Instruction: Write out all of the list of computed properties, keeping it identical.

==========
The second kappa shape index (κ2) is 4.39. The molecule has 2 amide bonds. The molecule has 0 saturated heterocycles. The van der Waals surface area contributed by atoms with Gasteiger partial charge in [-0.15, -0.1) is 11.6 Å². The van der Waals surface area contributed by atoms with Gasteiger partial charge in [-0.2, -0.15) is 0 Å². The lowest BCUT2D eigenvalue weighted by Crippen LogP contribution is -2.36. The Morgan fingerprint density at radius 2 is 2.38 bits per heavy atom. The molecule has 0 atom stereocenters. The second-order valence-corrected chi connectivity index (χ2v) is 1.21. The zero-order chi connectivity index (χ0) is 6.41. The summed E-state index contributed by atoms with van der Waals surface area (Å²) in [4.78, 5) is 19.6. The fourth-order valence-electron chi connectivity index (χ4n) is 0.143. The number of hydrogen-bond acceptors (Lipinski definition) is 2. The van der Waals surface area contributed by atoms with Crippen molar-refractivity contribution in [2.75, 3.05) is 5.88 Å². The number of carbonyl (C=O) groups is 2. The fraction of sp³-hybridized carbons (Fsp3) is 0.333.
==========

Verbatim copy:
The second kappa shape index (κ2) is 4.39. The molecule has 2 amide bonds. The molecule has 0 saturated heterocycles. The van der Waals surface area contributed by atoms with Gasteiger partial charge in [-0.15, -0.1) is 11.6 Å². The van der Waals surface area contributed by atoms with Gasteiger partial charge in [-0.2, -0.15) is 0 Å². The lowest BCUT2D eigenvalue weighted by Crippen LogP contribution is -2.36. The Morgan fingerprint density at radius 2 is 2.38 bits per heavy atom. The molecule has 0 atom stereocenters. The second-order valence-corrected chi connectivity index (χ2v) is 1.21. The zero-order chi connectivity index (χ0) is 6.41. The summed E-state index contributed by atoms with van der Waals surface area (Å²) in [4.78, 5) is 19.6. The fourth-order valence-electron chi connectivity index (χ4n) is 0.143. The number of hydrogen-bond acceptors (Lipinski definition) is 2. The van der Waals surface area contributed by atoms with Crippen molar-refractivity contribution in [2.75, 3.05) is 5.88 Å². The number of carbonyl (C=O) groups is 2. The fraction of sp³-hybridized carbons (Fsp3) is 0.333.